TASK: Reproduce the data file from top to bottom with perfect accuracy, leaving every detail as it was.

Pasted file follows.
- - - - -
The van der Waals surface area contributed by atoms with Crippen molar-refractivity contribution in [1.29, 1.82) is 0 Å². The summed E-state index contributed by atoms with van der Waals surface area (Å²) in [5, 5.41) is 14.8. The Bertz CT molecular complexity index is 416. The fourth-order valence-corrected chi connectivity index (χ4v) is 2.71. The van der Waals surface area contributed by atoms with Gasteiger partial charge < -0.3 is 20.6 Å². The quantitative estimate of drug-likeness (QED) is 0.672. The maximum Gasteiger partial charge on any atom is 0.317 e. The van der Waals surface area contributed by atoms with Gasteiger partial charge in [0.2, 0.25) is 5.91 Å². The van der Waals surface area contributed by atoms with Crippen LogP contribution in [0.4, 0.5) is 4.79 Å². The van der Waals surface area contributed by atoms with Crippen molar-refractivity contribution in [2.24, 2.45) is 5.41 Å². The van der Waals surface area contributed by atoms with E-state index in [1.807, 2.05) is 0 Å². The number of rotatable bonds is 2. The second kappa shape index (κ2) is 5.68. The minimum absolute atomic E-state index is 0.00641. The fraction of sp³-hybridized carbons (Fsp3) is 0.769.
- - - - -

The van der Waals surface area contributed by atoms with Crippen molar-refractivity contribution in [1.29, 1.82) is 0 Å². The summed E-state index contributed by atoms with van der Waals surface area (Å²) in [5, 5.41) is 14.8. The Bertz CT molecular complexity index is 416. The fourth-order valence-corrected chi connectivity index (χ4v) is 2.71. The van der Waals surface area contributed by atoms with Gasteiger partial charge < -0.3 is 20.6 Å². The quantitative estimate of drug-likeness (QED) is 0.672. The maximum Gasteiger partial charge on any atom is 0.317 e. The van der Waals surface area contributed by atoms with Gasteiger partial charge in [0.2, 0.25) is 5.91 Å². The van der Waals surface area contributed by atoms with Crippen LogP contribution in [0.4, 0.5) is 4.79 Å². The van der Waals surface area contributed by atoms with Crippen molar-refractivity contribution in [2.24, 2.45) is 5.41 Å². The van der Waals surface area contributed by atoms with E-state index in [1.807, 2.05) is 0 Å². The number of rotatable bonds is 2. The second kappa shape index (κ2) is 5.68. The minimum absolute atomic E-state index is 0.00641. The fraction of sp³-hybridized carbons (Fsp3) is 0.769.